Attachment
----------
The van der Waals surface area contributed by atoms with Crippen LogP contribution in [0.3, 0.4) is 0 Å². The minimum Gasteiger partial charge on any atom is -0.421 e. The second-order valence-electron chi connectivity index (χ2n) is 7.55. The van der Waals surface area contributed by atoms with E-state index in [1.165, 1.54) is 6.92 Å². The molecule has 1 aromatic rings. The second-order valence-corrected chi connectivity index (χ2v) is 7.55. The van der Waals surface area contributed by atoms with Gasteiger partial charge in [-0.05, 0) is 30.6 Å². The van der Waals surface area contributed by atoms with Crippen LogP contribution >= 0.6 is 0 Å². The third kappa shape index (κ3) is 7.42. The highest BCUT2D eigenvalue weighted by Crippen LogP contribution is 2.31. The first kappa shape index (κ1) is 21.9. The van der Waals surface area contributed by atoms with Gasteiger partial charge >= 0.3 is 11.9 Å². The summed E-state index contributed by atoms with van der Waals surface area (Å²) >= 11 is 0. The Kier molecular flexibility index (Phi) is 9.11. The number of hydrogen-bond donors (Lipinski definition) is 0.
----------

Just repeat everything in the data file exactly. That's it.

The van der Waals surface area contributed by atoms with Crippen LogP contribution in [0.3, 0.4) is 0 Å². The minimum Gasteiger partial charge on any atom is -0.421 e. The second-order valence-electron chi connectivity index (χ2n) is 7.55. The van der Waals surface area contributed by atoms with E-state index in [1.165, 1.54) is 6.92 Å². The molecule has 1 aromatic rings. The second-order valence-corrected chi connectivity index (χ2v) is 7.55. The van der Waals surface area contributed by atoms with Gasteiger partial charge in [-0.05, 0) is 30.6 Å². The van der Waals surface area contributed by atoms with Crippen LogP contribution >= 0.6 is 0 Å². The third kappa shape index (κ3) is 7.42. The highest BCUT2D eigenvalue weighted by Crippen LogP contribution is 2.31. The first kappa shape index (κ1) is 21.9. The van der Waals surface area contributed by atoms with Gasteiger partial charge >= 0.3 is 11.9 Å². The summed E-state index contributed by atoms with van der Waals surface area (Å²) >= 11 is 0. The Kier molecular flexibility index (Phi) is 9.11. The number of hydrogen-bond donors (Lipinski definition) is 0.